“Physically and literally”? Question-begging and overly abstract. Historically, certainly — but historically we are all from the same church (even the heretics). Philosophically you ARE much closer to the original church (but you’ve made refinements as much as the Protestants have); politically you’re … not so close (not saying others are better).

      Ugh. How does this help us answer the original poster’s question? I don’t see the use.


    • Wm Tanksley

      Secondly, it is not an ad hom argument. It is the same argument just re-directed to a different target that CMP makes. If my argument is an ad hom, then so is the original. The original is not, so then neither is mine.

      I’m sorry, I misspoke. It’s a “tu quoque” argument. The question of whether your beliefs fit (or do not fit) Chalcedon is not answered by positing that CMP’s beliefs do not fit Chalcedon.

      It’s a good question, by the way. It’s just entirely beside the point.


    • Wm Tanksley

      But isn’t it possible, due to the limited and specific use of the phrase in Scripture, that Paul was intentionally referring to Timothy by the well-known term for a prophet or spiritual leader because of Timothy’s position/office, per Perry’s claim, and that it’s not a phrase the early Christians would have used for all believers?

      I do think it’s possible that in 1Tim6:11 he meant it that way. It’s possible, but it seems equally likely that it’s a general instruction as well — it, and all the surrounding text. In 2Ti3:17, however, which is the passage being examined, it’s very clear that the purposes to which Timothy is being exhorted to use (and is being congratulated for using) Scripture are emphatically ones that every Christian MUST apply, if they are to have any meaning at all.

      Yes, it MAY be that Elders have a special calling to remain undistracted by wealth and to teach true doctrine (although I’d doubt that it’s special); but they are certainly not the only ones who have to be concerned about their salvation.

      The context is a much more powerful tool than an idiomatic phrase is, especially one which appears so rarely in Greek.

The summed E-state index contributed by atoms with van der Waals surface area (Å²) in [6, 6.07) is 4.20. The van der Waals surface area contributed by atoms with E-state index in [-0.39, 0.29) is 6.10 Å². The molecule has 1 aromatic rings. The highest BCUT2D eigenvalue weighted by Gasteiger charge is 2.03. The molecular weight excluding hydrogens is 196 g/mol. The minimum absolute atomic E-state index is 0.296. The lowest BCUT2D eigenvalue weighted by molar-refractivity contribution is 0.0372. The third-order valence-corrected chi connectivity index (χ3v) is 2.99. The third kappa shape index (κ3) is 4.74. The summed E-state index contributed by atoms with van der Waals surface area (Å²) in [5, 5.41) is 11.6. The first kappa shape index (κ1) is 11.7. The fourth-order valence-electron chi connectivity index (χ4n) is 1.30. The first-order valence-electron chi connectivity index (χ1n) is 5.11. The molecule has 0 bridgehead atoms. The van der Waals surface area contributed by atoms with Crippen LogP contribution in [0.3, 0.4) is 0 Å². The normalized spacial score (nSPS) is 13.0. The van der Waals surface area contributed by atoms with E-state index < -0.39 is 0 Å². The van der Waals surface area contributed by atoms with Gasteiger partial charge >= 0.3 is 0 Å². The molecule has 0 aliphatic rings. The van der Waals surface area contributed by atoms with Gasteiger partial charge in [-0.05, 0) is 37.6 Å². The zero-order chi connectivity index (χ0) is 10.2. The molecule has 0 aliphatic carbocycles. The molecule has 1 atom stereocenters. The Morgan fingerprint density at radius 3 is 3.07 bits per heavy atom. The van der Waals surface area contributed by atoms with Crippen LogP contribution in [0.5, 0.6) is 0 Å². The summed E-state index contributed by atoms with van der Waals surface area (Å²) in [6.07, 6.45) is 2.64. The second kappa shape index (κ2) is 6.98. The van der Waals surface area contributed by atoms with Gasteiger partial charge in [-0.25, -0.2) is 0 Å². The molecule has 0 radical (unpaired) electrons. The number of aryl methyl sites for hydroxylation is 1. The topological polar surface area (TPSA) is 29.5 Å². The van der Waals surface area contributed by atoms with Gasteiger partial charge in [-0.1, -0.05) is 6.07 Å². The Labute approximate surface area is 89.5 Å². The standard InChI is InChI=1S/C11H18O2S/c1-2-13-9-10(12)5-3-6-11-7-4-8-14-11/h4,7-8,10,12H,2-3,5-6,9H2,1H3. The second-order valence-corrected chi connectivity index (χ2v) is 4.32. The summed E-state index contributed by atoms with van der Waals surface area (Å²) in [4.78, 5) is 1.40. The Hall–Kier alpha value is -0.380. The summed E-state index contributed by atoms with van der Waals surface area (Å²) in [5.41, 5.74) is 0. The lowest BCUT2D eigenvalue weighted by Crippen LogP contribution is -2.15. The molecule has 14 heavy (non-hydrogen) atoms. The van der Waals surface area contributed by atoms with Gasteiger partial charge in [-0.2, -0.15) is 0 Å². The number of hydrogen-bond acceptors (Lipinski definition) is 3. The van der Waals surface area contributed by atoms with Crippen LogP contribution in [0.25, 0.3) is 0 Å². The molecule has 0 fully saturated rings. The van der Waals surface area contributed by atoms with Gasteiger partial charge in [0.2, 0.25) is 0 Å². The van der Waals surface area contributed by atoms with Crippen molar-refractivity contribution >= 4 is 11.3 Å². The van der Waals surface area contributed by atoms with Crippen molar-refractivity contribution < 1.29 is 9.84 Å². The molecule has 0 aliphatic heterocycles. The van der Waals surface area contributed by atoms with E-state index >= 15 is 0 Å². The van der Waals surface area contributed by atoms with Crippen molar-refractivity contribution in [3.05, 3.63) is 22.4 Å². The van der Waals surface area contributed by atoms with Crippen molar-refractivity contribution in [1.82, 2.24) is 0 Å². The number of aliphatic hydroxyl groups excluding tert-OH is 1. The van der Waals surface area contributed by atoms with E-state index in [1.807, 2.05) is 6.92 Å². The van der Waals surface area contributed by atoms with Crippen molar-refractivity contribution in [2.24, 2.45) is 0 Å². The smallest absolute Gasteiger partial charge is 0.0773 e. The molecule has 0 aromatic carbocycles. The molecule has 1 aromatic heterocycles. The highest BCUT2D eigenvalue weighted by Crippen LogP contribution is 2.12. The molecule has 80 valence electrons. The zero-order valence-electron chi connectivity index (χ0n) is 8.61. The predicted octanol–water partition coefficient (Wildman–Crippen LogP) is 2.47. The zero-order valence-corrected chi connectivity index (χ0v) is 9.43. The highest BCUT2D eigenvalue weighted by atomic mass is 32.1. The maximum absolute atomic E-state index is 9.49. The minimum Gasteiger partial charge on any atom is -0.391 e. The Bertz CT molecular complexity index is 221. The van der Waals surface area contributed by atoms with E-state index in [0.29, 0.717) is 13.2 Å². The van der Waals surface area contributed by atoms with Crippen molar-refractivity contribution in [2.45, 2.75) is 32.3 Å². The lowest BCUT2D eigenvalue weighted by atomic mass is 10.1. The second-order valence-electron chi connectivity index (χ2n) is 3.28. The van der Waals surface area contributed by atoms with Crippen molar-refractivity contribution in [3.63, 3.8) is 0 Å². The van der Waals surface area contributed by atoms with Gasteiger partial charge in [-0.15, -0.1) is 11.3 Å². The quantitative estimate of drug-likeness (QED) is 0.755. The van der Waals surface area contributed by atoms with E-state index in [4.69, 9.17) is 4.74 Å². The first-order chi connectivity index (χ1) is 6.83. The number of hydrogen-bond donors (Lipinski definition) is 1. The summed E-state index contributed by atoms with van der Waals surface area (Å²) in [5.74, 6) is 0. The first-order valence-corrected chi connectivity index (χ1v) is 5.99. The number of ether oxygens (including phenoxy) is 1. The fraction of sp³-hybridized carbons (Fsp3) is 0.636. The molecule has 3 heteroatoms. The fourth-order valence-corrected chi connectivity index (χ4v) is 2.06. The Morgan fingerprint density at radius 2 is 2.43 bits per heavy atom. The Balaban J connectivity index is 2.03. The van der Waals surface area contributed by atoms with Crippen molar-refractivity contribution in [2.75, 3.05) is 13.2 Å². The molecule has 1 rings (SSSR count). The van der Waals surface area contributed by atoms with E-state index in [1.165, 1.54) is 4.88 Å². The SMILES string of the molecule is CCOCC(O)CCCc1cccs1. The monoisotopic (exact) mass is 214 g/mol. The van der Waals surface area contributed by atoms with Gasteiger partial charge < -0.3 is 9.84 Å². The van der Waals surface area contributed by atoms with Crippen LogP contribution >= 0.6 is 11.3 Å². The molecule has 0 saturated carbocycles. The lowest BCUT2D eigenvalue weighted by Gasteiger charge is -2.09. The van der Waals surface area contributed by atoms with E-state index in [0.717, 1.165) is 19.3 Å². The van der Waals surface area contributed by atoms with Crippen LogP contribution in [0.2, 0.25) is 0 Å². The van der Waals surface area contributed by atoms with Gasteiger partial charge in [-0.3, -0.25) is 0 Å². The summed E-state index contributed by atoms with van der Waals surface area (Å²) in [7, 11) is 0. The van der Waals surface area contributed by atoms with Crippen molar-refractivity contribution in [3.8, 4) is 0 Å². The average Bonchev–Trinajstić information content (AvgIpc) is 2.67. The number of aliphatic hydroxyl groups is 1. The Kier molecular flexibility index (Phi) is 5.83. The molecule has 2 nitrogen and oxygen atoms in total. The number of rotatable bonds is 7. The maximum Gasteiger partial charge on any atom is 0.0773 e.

I should add that “man of God” in Hebrew doesn’t mean “priest”; it means “prophet”, and God could call anyone for that task. One didn’t need an ordination (although one sometimes was given one).

    • Fr Alvin Kimel

      From Mick: “Fr. Alvin Kimel: Do you have a website or any publications out there ? Some of the statements are very clear and concise to me. Forgive my ignorance on who you might be.”

      Mick, you may find of interest my essay “Eating Christ.” Also see my blogging ruminations on Eucharist, written over a period of a couple of years.

      Hope this helps.

    • Wm Tanksley

      I have no doubt that every man will be judged by God, but that is not the issue with private judgment.

      I didn’t say that was “the issue with” private judgment; rather, it makes private judgment necessary. Because God holds us each responsible, we are also each in authority. Responsibility and authority must balance.

      The question is whether a person is only obligated to believe in so far as they themselves judge it to be normative and binding on themselves and so no one is capable of making a judgment such to bind the consciences of others.

      Where could you possibly come up with that? It’s not even a strawman; it’s a simple direct contradiction of everything I said. God will judge each of us. The reason we must each judge righteously is that we are held responsible for our actions, which spring from our judgments.

      Of course this leads to a strong dependence on good teachers; but that doesn’t mean that we can escape from having to choose our teachers. The standard we use to measure our teachers is the standard Christ and the Apostles used — Scriptures.

      Can a council bind the consciences of other men even when they disagree with divine authority?

      I’m tempted to misread this and answer: “A council in disagreement with divine authority binds nothing.” But that’s not what you meant. No, a council doesn’t bind men’s consciences; divine authority is what binds their consciences, and a council’s decision against one simply provides evidence that divine authority is against one.

      If someone doesn’t judge a council to be true, are they still obligated to believes its conclusions on a Protestant model? I don’t think so.

      Regardless of “Protestant model”, if you personally didn’t judge a council to be true you couldn’t possibly believe it. Belief implies judgment of truth.

      This is why the example of the Bereans is irrelevant and the example of the council in Acts 15 is.

      I don’t see why the Bereans are irrelevant; Paul (an Apostle) preached to them, and rather then believing him simply because he was an apostle, they looked to the Scriptures to judge him.